This, by Marina Hyde, is mostly about the "strange" alliance between Labour and the DUP.
Well, no, there is nothing New Labour about the DUP. But they are economically working-class populists, they are moral and social conservatives, they are British and Commonwealth patriots (and therefore very anti-EU), they are strongly church-based, and they are staunch defenders of grammar schools as the ladders of advancement.
In other words, they are Very Old Labour, pre-Blairite because pre-Bennite, old-fashionedly in politics for what they can get out of it for their voters.
Or, at least, they were, until they signed up to 42-day detention.
But I simply cannot resist this:
"The individual has no right to anonymity," Andy Burnham once explained during a robotic defence of identity cards. "The state has a right to know who you are." Yet despite his concerted efforts to draw attention to himself with dazzling feats of brown-nosery, the cloak of anonymity has hung heavy on the current culture secretary, with very few citizens of this state having the first clue who he is. Indeed, for most of the final years of Tony Blair's premiership, he was presumed to be lodged in the prime ministerial colon, only emerging blinking into the daylight the minute Gordon took over, whereupon he announced to the press: "I was a Blairite, and now I am a Brownite."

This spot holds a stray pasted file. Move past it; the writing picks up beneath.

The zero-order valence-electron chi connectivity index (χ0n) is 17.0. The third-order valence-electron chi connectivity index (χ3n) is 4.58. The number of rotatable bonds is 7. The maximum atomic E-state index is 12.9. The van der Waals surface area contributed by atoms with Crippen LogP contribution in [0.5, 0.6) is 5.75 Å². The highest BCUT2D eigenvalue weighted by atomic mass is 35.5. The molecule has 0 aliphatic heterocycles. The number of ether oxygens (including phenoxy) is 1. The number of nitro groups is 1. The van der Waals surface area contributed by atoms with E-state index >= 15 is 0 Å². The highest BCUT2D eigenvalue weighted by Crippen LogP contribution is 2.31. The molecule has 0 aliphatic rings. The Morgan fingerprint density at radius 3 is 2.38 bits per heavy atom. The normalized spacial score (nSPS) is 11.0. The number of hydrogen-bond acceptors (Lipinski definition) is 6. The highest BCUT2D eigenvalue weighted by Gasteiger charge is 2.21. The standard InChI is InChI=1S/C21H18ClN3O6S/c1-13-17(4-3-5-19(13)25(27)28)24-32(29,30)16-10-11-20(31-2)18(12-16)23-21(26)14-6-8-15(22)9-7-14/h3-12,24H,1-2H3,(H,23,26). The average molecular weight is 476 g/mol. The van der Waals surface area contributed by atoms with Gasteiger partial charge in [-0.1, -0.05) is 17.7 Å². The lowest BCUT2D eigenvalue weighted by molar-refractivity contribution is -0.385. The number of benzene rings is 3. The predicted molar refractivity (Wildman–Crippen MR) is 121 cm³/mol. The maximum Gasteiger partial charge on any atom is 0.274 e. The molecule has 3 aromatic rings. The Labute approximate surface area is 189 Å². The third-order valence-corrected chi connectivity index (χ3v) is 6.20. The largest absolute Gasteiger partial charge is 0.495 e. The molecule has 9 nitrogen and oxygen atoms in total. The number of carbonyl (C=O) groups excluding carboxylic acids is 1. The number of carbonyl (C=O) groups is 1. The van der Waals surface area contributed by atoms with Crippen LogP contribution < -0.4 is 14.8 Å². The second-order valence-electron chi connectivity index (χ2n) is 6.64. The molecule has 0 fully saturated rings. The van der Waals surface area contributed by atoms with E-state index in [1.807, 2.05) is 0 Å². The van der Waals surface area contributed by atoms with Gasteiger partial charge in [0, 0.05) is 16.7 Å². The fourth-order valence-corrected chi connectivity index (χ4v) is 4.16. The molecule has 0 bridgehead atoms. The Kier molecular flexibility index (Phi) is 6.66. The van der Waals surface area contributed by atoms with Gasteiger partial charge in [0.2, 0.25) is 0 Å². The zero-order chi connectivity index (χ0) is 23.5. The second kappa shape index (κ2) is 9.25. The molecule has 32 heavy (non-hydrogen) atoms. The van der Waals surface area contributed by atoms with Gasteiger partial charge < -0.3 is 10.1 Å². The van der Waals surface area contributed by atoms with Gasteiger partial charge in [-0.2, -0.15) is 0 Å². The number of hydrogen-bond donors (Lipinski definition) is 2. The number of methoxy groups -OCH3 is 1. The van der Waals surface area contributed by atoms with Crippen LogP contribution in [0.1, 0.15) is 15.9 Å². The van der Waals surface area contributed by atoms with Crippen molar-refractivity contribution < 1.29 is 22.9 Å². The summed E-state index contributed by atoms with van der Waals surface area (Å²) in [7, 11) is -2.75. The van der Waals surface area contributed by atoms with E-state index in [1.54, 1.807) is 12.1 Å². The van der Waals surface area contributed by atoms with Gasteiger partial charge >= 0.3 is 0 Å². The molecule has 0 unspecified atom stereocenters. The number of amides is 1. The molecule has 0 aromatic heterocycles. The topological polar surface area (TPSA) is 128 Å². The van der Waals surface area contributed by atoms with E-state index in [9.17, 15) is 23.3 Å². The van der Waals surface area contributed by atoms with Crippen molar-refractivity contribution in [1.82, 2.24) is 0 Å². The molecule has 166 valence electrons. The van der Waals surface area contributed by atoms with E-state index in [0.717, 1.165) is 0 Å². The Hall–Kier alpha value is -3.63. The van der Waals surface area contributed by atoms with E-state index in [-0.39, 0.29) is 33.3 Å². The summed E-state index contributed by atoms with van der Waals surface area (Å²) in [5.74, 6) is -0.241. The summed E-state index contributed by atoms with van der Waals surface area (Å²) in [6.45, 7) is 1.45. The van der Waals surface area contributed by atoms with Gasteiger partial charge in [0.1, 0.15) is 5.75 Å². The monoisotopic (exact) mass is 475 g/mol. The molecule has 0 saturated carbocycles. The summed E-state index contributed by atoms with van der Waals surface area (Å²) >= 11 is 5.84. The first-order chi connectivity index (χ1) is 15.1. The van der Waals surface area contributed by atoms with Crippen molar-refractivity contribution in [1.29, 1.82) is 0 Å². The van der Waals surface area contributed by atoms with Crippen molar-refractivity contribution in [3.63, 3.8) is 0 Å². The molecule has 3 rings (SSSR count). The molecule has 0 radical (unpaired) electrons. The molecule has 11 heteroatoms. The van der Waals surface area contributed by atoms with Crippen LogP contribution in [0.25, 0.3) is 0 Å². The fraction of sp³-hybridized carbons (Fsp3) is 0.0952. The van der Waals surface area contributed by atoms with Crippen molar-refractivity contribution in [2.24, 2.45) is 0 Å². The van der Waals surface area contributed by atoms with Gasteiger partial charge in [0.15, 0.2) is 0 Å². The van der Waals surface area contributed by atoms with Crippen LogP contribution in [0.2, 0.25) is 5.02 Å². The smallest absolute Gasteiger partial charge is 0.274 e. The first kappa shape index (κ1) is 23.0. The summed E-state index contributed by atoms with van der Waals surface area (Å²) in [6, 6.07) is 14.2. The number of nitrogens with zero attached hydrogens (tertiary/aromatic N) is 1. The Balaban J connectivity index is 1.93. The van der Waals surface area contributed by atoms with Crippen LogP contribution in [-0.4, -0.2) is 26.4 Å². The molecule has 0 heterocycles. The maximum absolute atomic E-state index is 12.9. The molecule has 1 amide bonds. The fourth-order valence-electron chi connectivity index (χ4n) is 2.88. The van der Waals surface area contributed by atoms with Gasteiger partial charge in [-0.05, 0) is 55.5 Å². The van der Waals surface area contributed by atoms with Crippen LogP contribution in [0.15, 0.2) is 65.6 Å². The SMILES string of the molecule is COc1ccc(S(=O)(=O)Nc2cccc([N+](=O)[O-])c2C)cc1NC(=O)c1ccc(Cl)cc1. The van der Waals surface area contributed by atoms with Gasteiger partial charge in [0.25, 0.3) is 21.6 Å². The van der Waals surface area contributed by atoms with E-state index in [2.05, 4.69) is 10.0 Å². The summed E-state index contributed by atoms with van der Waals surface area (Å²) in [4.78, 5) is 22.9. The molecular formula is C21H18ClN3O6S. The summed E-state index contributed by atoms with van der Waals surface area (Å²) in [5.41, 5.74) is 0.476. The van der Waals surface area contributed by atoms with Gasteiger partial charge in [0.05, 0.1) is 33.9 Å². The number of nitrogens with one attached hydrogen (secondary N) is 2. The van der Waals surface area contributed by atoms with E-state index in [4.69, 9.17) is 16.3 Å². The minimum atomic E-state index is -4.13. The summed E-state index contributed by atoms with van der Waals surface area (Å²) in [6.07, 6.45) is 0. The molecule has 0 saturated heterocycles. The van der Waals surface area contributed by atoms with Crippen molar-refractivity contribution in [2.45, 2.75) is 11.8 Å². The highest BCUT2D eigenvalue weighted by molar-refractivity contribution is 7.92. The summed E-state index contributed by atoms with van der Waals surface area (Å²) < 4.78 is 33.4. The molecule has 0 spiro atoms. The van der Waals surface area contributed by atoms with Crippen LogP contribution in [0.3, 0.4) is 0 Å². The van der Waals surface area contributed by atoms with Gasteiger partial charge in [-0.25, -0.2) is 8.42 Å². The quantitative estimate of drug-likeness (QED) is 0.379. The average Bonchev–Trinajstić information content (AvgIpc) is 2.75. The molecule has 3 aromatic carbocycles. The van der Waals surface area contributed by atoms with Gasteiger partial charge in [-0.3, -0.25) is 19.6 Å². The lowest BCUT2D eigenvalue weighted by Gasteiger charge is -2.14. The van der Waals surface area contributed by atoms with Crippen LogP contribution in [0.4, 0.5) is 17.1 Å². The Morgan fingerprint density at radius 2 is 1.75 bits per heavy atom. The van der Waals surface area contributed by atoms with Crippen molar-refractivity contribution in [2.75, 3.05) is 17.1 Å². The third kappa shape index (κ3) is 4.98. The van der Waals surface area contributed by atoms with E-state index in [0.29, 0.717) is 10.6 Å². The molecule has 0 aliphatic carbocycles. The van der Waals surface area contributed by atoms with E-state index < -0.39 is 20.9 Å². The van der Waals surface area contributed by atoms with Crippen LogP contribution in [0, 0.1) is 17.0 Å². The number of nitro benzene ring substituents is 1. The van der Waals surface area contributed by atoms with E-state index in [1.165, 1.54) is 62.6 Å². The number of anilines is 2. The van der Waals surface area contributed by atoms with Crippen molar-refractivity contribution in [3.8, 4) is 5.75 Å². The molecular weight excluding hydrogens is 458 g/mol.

Is he called Andy at home? I strongly suspect that he is called Andrew, just as Blair is called Anthony (which he is), recalling Harold Wilson's public pipe and private cigars.